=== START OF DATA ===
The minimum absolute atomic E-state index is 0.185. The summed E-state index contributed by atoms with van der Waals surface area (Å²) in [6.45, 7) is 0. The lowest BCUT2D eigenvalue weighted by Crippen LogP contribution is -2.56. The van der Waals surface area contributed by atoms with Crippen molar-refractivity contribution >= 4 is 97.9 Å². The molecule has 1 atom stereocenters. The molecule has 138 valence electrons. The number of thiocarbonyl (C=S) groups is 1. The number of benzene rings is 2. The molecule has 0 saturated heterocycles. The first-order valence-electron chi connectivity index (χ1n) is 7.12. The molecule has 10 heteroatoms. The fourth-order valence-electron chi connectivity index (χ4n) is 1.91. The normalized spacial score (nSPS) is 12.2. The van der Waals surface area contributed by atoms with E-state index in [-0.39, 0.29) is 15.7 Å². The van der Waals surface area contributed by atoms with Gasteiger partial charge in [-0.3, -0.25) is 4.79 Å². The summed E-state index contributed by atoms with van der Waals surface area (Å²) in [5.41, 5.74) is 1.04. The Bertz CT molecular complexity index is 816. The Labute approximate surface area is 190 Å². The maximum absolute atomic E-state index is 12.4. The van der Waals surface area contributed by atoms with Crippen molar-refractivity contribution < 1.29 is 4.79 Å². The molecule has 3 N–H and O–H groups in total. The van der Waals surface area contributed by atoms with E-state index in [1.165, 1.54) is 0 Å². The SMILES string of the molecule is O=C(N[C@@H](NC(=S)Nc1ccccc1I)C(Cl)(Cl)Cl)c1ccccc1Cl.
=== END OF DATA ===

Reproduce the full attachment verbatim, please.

The minimum absolute atomic E-state index is 0.185. The summed E-state index contributed by atoms with van der Waals surface area (Å²) in [6.45, 7) is 0. The lowest BCUT2D eigenvalue weighted by Crippen LogP contribution is -2.56. The van der Waals surface area contributed by atoms with Crippen molar-refractivity contribution >= 4 is 97.9 Å². The molecule has 1 atom stereocenters. The molecule has 138 valence electrons. The number of thiocarbonyl (C=S) groups is 1. The number of benzene rings is 2. The molecule has 0 saturated heterocycles. The first-order valence-electron chi connectivity index (χ1n) is 7.12. The molecule has 10 heteroatoms. The fourth-order valence-electron chi connectivity index (χ4n) is 1.91. The normalized spacial score (nSPS) is 12.2. The van der Waals surface area contributed by atoms with E-state index in [-0.39, 0.29) is 15.7 Å². The van der Waals surface area contributed by atoms with Gasteiger partial charge in [-0.3, -0.25) is 4.79 Å². The summed E-state index contributed by atoms with van der Waals surface area (Å²) in [5.41, 5.74) is 1.04. The Bertz CT molecular complexity index is 816. The Labute approximate surface area is 190 Å². The maximum absolute atomic E-state index is 12.4. The van der Waals surface area contributed by atoms with Crippen molar-refractivity contribution < 1.29 is 4.79 Å². The molecule has 3 N–H and O–H groups in total. The van der Waals surface area contributed by atoms with E-state index in [1.165, 1.54) is 0 Å². The SMILES string of the molecule is O=C(N[C@@H](NC(=S)Nc1ccccc1I)C(Cl)(Cl)Cl)c1ccccc1Cl.